30 April 2014 — The government’s emissions reduction fund white paper has added little clarity to whether or not the scheme will be beneficial to the property industry, with questions around contract length, safeguarding and aggregation still left unanswered.
The paper, released on ANZAC Day eve last week, has now had the opportunity to be digested by the business community, though changes made from the green paper have added little certainty to whether the scheme will work, and has thrown up additional questions.
Jonathan Jutsen, executive director, strategy at Energetics told The Fifth Estate he was expecting to see a white paper that was much more developed than what had been delivered by the government.
Curtin University’s Jemma Green, in a piece for The Conversation, said that the details in the white paper were yet to provide real assurance that Direct Action would not cost more than current climate policies while achieving less.
Shadow minister for environment, climate change and water Mark Butler also said the white paper had hardly elaborated on the green paper, had raised more questions than it answered, and would hand “billions of dollars to big polluters without making any substantial reductions in carbon pollution”.
“It’s more than four years since this policy was released and I think it’s extraordinary that four years on a White Paper poses more questions than it gives answers to the very significant flaws that experts – climate scientists, economists and many others – have identified in the Direct Action policy now for four years,” he said in a Sky News interview.
“Direct Action is a dressed-up slush fund which pays big polluters to keep polluting.”
One problem with the ERF has been the five-year contract length proposed by the government. The white paper says there is a “preference” for this length, but after stakeholder feedback noting that a contract length this short made many projects infeasible, and a length of up to 15 years was needed, the government will now conduct a “market assessment over the coming months to work with business, to ensure that they are happy with the contracting arrangements proposed”, Environment minister Greg Hunt said.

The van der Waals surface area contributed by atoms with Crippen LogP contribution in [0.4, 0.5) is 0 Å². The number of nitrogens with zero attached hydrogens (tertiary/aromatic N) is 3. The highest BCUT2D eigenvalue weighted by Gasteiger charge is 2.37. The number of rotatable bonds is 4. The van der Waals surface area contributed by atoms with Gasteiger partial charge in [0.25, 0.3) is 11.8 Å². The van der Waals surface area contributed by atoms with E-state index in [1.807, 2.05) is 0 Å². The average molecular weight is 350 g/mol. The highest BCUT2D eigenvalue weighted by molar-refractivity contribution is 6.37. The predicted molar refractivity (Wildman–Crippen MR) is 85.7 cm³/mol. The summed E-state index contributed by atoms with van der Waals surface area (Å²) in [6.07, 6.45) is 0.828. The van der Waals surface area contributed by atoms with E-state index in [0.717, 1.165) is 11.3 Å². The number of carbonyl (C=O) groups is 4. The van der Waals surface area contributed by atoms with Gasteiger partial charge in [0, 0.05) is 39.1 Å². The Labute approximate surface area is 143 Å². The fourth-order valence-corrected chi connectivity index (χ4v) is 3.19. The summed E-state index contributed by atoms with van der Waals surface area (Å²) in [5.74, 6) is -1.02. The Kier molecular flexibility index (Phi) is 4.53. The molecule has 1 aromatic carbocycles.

“We’ve set out a preference; we will test it through the market testing process.”
Jonathan Jutsen told The Fifth Estate that for energy efficiency projects those in the built environment may bid for, contract length was still a major concern.
“The contract period is still a problem,” Mr Jutsen said. “I’d like to see at least seven years [rather than the current five], which would line up better with the contracts currently being offered for energy efficiency projects. Ten years would be better.”
Mr Jutsen said he had been hoping to see some deemed upfront payments possible in the white paper, but that this suggestion had been knocked back by the government.
He said upfront deeming would have given more certainty for businesses, particularly those with cash flow strain, and would have given industry more confidence earlier in the program.
A key addition to the white paper that may have built environment applications is “removing barriers to aggregating emissions reductions by setting up standard arrangements for transferring rights from households and small businesses to a project aggregator”.
“We want to encourage the bringing together, to make it easy, of whether it’s farm projects or energy efficiency projects, so we will be removing barriers to aggregation,” Mr Hunt said in a press conference launching the paper.
“It is a great way to get low-cost emissions in a simple approach.”
Mr Hunt explained how aggregation might work in the built environment.
“Let’s say a power company and a building company get together. They might work with 100,000 households, they might work with 1000 commercial premises and 100 industrial premises. They could put forward a million tonnes of emissions reduction or abatement a year, and so they could bring that emissions reduction together, rather than an individual household trying to participate.
“You could have a Mirvac or an Energy Australia that brings together all of those savings and they say, we’ll provide a million tonnes a year. The contract price, which they might put forward, and this is just a hypothetical, could be at $8 per tonne of abatement over five years and then, they will be paid on delivery. And so this is where the use of the State energy efficiency methods becomes very, very valuable, because we’ve already got in place well understood methodologies, we don’t have to reinvent them.”
Mr Jutsen, however, doesn’t see that aggregation will be able to be cost-competitive.
He told The Fifth Estate he was dubious as to whether there would be a lot of small scale aggregation.
“If the [implicit] carbon price is low there won’t be a lot of scope for aggregation – it’s much harder to run than larger projects,” he said.